Local attempted murder case highlights state’s red flag law

A Greenwood woman charged with attempted murder last week was the 14th Johnson County resident in the last year and a half to have firearms confiscated and the ability to buy new guns revoked under Indiana’s red flag law.

Linda Bermann, 35, was arrested on May 3, after attempting to shoot a juvenile with a gun that belonged to her late ex-husband.

Bermann was initially arrested on a low-level felony charge of pointing a firearm. The charges were upgraded to attempted murder, a Level 1 felony, after further investigation by the Greenwood Police Department, said Jay Arnold, deputy chief of investigations.

The incident

Greenwood police responded about 9 p.m. May 3 to two calls from two separate juveniles reporting that Bermann tried to shoot one of them with a rifle at a house in the 1700 block of Blue Grass Parkway, on Greenwood’s southside.

The victim told police he was playing video games in a room upstairs when Bermann burst into the room, pointed the rifle at his head and pulled the trigger. The gun jammed and did not fire, according to the probable cause affidavit.

The victim pushed Bermann out of the room as she tried to unjam the gun, locked the door and called 911. Another juvenile who heard the commotion and saw Bermann point the gun at the victim also called 911, according to court documents.

When officers arrived, they demanded Bermann exit the house, which she did without incident. She later told police she put the gun down when she heard the sirens outside, court documents show.

Once detained, Bermann told police at the scene she wanted to kill herself, and she intended to point the gun at the victim. She later told police she wanted to kill herself and the two juveniles because a relative had upset her, and she wanted to make that relative feel guilty, according to court documents.

Police found two firearms inside the house — the rifle and a pistol — both of which were secured and placed into evidence, court documents detail.

Police filed a separate probable cause affidavit with the Johnson County Prosecutor’s Office to initiate the red flag law process. Under the red flag law, also known as the Jake Laird Law in Indiana, police may seize guns from a person who is mentally unstable and a danger to themselves or others.

Bermann was a danger to both herself and others, police determined. They filed the documents to retain custody of the firearms and to make sure she cannot purchase others if she is released from jail on bond.

Johnson County Circuit Court Judge Andrew Roesener upheld confiscation of the firearms at a hearing Monday morning. Both Bermann’s defense team and the prosecution agreed the confiscation was justified, court documents show.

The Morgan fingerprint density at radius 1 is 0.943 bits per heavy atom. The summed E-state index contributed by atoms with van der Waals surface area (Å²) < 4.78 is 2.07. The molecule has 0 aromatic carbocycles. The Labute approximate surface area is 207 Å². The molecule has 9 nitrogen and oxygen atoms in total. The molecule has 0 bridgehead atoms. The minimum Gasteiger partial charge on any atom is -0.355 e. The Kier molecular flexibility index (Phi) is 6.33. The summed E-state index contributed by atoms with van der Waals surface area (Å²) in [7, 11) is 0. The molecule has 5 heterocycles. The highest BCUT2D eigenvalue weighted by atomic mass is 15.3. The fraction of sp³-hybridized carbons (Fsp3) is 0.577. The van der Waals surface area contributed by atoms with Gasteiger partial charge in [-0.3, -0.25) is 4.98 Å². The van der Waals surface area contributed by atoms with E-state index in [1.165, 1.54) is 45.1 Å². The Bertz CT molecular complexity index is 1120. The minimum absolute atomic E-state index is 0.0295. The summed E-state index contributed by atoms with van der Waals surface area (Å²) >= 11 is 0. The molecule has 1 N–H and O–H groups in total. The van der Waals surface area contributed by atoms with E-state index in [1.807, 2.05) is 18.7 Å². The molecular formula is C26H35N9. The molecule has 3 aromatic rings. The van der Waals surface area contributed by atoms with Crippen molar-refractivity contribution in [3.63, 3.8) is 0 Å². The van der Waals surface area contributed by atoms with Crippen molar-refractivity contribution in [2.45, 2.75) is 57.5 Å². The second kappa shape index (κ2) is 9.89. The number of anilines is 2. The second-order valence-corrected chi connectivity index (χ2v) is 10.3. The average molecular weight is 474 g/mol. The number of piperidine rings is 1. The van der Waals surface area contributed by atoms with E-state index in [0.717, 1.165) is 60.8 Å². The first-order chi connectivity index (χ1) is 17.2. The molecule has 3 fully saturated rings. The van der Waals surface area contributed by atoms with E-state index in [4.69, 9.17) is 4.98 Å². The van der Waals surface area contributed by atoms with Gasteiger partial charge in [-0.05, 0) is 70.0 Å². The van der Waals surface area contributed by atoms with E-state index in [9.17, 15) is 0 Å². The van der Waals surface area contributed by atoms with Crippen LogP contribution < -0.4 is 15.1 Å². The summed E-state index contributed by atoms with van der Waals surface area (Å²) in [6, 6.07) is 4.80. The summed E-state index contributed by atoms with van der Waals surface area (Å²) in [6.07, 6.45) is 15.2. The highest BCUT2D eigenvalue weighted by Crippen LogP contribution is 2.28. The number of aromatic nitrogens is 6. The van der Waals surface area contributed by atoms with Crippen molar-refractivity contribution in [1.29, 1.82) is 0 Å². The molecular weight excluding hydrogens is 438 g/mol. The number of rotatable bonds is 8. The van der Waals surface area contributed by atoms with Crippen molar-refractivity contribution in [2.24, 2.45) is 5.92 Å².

The defense requested Bermann be evaluated for competency to stand trial due to her history of mental health issues. She also has a history of alcohol abuse and spent time in rehab last year in Oklahoma following an incident in which she tried to stab a juvenile with a pair of scissors, according to the court documents.

Bermann was taken to IU Health Methodist Hospital for immediate detention and health evaluation prior to being detained at the Johnson County jail, where she is held on $40,000 bond.

Seizing guns

Bermann is the 14th Johnson County resident to have firearms seized without a warrant under the state’s red flag law since January 2020, according to data from the prosecutor’s office.

Police may seize guns with or without a warrant, but those seized without a warrant are subject to a hearing where prosecutors are required to provide clear and convincing evidence beyond a reasonable doubt that the person is dangerous, according to the law.

In Johnson County, police are given 48 hours to file a probable cause affidavit with the county prosecutor’s office, said Joe Villanueva, prosecutor. The documents are then filed with the clerk of courts, and a hearing is set within 14 days of its receipt.

Aside from Bermann’s case, 10 others received a hearing on the seizure of their guns, and eight were found to be dangerous by the court, while two were awaiting a decision as of last week, according to data from the prosecutor’s office.

Two cases were dismissed because an affidavit was not filed within the 48-hour window as required by the law, according to the prosecutor’s office. The other case was dismissed at the county-level because the individual was federally charged.